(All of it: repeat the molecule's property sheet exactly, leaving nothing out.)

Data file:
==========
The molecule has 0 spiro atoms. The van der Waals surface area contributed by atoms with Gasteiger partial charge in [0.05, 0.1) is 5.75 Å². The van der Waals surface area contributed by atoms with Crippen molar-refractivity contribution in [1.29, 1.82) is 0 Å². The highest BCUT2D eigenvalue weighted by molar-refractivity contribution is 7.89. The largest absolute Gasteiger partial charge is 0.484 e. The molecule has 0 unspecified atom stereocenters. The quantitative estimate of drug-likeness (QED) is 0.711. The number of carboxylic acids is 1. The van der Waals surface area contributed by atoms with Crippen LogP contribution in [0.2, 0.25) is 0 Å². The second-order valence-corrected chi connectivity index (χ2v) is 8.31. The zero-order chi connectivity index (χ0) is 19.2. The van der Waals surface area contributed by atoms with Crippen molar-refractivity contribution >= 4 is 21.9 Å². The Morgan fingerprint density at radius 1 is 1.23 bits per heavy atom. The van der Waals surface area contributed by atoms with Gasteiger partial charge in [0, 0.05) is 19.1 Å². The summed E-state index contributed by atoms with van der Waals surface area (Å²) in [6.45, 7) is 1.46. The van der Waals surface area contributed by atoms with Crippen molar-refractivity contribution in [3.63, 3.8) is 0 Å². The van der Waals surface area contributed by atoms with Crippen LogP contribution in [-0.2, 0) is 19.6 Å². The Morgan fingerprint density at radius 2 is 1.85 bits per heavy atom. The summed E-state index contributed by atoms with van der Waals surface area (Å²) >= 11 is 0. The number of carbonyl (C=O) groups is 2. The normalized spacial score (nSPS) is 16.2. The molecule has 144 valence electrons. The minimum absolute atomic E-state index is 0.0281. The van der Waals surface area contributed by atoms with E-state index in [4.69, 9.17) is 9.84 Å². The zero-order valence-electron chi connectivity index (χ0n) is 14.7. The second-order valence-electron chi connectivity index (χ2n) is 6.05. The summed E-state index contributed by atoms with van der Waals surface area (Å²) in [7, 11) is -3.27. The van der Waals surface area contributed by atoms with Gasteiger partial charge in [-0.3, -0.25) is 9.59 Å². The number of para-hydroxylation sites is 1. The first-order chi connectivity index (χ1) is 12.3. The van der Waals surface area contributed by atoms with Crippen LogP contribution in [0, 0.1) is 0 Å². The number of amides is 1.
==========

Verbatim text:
The molecule has 0 spiro atoms. The van der Waals surface area contributed by atoms with Gasteiger partial charge in [0.05, 0.1) is 5.75 Å². The van der Waals surface area contributed by atoms with Crippen molar-refractivity contribution in [1.29, 1.82) is 0 Å². The highest BCUT2D eigenvalue weighted by molar-refractivity contribution is 7.89. The largest absolute Gasteiger partial charge is 0.484 e. The molecule has 0 unspecified atom stereocenters. The quantitative estimate of drug-likeness (QED) is 0.711. The number of carboxylic acids is 1. The van der Waals surface area contributed by atoms with Crippen LogP contribution in [0.2, 0.25) is 0 Å². The second-order valence-corrected chi connectivity index (χ2v) is 8.31. The zero-order chi connectivity index (χ0) is 19.2. The van der Waals surface area contributed by atoms with Crippen molar-refractivity contribution >= 4 is 21.9 Å². The Morgan fingerprint density at radius 1 is 1.23 bits per heavy atom. The van der Waals surface area contributed by atoms with Gasteiger partial charge in [0, 0.05) is 19.1 Å². The summed E-state index contributed by atoms with van der Waals surface area (Å²) in [6.45, 7) is 1.46. The van der Waals surface area contributed by atoms with Crippen molar-refractivity contribution in [3.63, 3.8) is 0 Å². The van der Waals surface area contributed by atoms with Crippen LogP contribution in [-0.2, 0) is 19.6 Å². The Morgan fingerprint density at radius 2 is 1.85 bits per heavy atom. The summed E-state index contributed by atoms with van der Waals surface area (Å²) >= 11 is 0. The number of carbonyl (C=O) groups is 2. The normalized spacial score (nSPS) is 16.2. The molecule has 144 valence electrons. The minimum absolute atomic E-state index is 0.0281. The van der Waals surface area contributed by atoms with E-state index in [4.69, 9.17) is 9.84 Å². The zero-order valence-electron chi connectivity index (χ0n) is 14.7. The second-order valence-electron chi connectivity index (χ2n) is 6.05. The summed E-state index contributed by atoms with van der Waals surface area (Å²) in [7, 11) is -3.27. The van der Waals surface area contributed by atoms with Gasteiger partial charge in [-0.3, -0.25) is 9.59 Å². The number of para-hydroxylation sites is 1. The first-order chi connectivity index (χ1) is 12.3. The van der Waals surface area contributed by atoms with Crippen LogP contribution in [0, 0.1) is 0 Å². The number of amides is 1.